The proponent of a proposition aimed at banning circumcision in Santa Monica has abandoned her effort to put the question to voters in the beachfront city before beginning to collect any signatures.
Jena Troutman, a lactation consultant and self-described “children’s rights advocate,” said on June 6 that she has decided not to move forward with the petition because of what she called the media’s misrepresentation of her efforts as an attack on religious freedom.
“It shouldn’t have been about religion in the first place,” Troutman said in an interview. “Ninety-five percent of people aren’t doing it for religious reasons, and with everyone from The New York Times to Glenn Beck focusing on the religious issue, it’s closing Americans down to the conversation.”
Troutman was featured prominently in an article in The New York Times on May 5 about attempts to ban circumcision in two California cities. A mother of two, Troutman runs the Web site wholebabyrevolution.com, which she describes as an educational resource for parents considering circumcision.
Troutman first submitted the proposed ballot initiative aimed at prohibiting “Genital Cutting of Male Minors” to the Santa Monica City Clerk on May 19, just days after a ballot measure proposing an identical law qualified for the November 2011 ballot in San Francisco.
In San Francisco, proponents collected more than 12,000 signatures in the 180-day period allotted to them. Troutman would have had to publish the text of the proposed ballot initiative in the Santa Monica Daily Press before collecting signatures.
Troutman said she does not intend to place the ad, nor will she collect signatures to support it.
Troutman said she was specifically distancing herself from the legal language used in both cities’ ballot measures and composed by the group MGMbill.org, a San Diego-based organization led by Matthew Hess.
Hess recently gained notoriety when media outlets began reporting about a comic book he created called “Foreskin Man,” which was criticized by the Anti-Defamation League and other Jewish groups as anti-Semitic.
“While I do support the human right to bodily integrity and genital autonomy that the MGMbill.org group is working toward, I’m not part of that organization,” Troutman said.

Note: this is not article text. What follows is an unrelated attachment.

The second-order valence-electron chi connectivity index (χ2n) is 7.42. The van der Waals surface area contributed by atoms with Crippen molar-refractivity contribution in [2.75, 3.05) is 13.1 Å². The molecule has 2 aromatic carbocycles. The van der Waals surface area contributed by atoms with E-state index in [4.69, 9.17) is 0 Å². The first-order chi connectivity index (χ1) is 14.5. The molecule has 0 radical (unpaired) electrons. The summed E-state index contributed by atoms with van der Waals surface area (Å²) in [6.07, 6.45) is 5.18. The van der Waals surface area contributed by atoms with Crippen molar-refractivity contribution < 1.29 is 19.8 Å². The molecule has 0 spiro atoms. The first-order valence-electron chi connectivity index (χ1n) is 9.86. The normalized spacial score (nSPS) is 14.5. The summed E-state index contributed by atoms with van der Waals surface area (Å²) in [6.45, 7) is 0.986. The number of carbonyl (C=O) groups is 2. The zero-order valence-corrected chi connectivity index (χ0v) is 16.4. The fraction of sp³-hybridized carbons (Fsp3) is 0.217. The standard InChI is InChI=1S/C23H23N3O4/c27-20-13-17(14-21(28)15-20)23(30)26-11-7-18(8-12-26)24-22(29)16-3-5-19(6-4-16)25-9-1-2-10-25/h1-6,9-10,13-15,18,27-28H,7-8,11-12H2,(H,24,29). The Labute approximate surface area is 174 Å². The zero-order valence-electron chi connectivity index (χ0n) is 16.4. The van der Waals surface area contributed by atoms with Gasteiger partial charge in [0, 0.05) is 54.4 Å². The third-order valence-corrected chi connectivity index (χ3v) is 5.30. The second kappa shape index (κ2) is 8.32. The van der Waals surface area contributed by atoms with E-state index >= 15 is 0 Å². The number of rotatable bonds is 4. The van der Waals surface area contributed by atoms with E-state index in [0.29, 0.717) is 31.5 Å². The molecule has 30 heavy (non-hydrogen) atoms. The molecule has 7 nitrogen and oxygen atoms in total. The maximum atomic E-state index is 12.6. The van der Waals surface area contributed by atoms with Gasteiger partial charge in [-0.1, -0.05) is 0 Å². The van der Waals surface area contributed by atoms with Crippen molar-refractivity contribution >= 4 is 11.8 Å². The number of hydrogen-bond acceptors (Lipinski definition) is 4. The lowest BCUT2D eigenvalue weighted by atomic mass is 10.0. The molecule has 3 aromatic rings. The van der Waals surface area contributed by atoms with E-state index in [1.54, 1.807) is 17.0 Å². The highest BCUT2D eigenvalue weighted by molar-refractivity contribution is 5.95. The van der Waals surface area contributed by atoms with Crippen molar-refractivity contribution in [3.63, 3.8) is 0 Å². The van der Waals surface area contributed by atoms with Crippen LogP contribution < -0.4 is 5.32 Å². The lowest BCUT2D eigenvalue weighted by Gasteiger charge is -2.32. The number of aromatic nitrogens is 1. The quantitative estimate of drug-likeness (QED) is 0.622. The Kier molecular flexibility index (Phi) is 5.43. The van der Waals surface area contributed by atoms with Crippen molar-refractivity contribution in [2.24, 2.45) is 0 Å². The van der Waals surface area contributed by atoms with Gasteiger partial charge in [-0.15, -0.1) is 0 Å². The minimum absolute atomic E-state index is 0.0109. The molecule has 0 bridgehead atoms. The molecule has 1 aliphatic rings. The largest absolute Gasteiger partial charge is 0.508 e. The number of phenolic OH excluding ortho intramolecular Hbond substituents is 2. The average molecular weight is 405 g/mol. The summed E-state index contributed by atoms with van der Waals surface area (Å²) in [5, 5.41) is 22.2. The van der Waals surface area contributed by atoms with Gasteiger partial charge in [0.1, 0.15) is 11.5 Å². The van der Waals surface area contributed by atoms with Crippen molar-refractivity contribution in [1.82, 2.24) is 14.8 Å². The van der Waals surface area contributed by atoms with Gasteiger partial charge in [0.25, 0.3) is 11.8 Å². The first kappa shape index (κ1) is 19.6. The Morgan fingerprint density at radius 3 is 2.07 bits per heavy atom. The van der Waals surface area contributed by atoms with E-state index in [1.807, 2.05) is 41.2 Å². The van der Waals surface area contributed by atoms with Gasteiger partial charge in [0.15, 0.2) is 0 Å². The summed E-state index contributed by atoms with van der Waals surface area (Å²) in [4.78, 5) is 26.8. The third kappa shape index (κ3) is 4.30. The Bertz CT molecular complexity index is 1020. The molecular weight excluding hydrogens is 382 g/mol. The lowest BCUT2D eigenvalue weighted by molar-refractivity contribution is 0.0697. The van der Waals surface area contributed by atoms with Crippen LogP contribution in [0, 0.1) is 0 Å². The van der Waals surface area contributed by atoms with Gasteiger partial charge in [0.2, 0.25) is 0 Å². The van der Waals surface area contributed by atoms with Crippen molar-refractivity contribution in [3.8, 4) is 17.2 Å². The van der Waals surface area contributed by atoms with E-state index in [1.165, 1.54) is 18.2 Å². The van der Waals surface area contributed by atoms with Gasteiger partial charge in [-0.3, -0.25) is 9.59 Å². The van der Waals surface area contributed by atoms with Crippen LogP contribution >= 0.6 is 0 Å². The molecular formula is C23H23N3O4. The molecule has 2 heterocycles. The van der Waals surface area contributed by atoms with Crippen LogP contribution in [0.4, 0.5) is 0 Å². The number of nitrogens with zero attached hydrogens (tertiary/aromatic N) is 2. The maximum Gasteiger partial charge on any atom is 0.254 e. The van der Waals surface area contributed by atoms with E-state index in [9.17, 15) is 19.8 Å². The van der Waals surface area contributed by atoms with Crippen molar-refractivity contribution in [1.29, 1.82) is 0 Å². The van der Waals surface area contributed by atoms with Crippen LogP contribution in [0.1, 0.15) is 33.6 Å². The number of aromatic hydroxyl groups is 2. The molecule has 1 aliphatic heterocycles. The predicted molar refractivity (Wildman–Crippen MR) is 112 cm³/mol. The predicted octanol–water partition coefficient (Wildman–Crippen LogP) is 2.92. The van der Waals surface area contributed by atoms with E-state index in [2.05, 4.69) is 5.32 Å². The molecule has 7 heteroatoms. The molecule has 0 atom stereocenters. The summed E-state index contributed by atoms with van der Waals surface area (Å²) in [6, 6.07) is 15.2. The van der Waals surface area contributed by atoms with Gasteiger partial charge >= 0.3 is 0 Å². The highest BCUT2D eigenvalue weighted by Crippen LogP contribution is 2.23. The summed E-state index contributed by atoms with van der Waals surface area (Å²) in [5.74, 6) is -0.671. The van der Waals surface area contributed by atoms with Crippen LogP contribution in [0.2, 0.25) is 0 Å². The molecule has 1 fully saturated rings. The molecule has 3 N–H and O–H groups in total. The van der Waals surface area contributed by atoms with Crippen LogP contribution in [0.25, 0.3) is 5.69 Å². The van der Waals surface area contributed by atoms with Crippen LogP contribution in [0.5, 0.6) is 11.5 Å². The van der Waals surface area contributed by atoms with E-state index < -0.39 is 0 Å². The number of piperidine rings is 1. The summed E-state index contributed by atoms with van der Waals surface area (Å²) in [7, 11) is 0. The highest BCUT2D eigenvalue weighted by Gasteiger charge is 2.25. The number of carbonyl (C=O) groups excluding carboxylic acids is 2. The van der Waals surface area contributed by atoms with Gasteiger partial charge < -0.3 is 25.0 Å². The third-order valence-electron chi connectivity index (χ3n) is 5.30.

“It’s not a bill that I’m comfortable backing anymore,” Troutman added.
Troutman said she had left a voicemail message for Hess informing him of her decision. Hess could not be reached for comment but tipped his hat to Troutman on his twitter feed (@MGMBill) on June 6. “Thanks for everything, Jena,” he tweeted. “We’ll make you proud in San Francisco.”
Troutman did say that she was concerned about the effect her withdrawal might have on the movement to stop circumcision as a whole.
“I just don’t want to do anything that’s going to hurt the effort in San Francisco, because it’s a conversation that needs to happen. ”
Lloyd Schofield, the main backer of the San Francisco ballot measure, said on June 6 that he had not been aware of Troutman’s decision to withdraw but said he understood why she might pull out.
“It’s a lot of pressure, and she’s got a family,” Schofield said. “It’s unfortunate, because I think that Jena is a deeply motivated person.”
According to Denise Anderson-Warren, an administrative analyst who has been with the Santa Monica City Clerk’s office for 17 years, although some proponents of ballot measures fail to collect the required number of signatures, Anderson-Warren said Troutman is the first one she knew of to withdraw a measure before even collecting a single signature.
Reacting to Troutman’s decision June 6, Rabbi Mark Diamond, executive vice president of the Board of Rabbis of Southern California, said, “I’m delighted. It was a very dangerous and ill-informed initiative, one that was a clear violation of parental rights and religious freedom.”
To fight the proposed ballot measure, The Jewish Federation of Greater Los Angeles had assembled a coalition that included the Board of Rabbis, ADL, American Jewish Committee and religious leaders from all walks of Jewish life. The coalition’s first meeting took place June 6.
“It was a moment when all political and religious differences were put aside,” Catherine Schneider, Federation’s senior vice president for community engagement, said.
Schneider said that Federation was ready to speak out against any other bans. “If we see this in another city in Greater Los Angeles, we will take it very seriously,” Schneider said.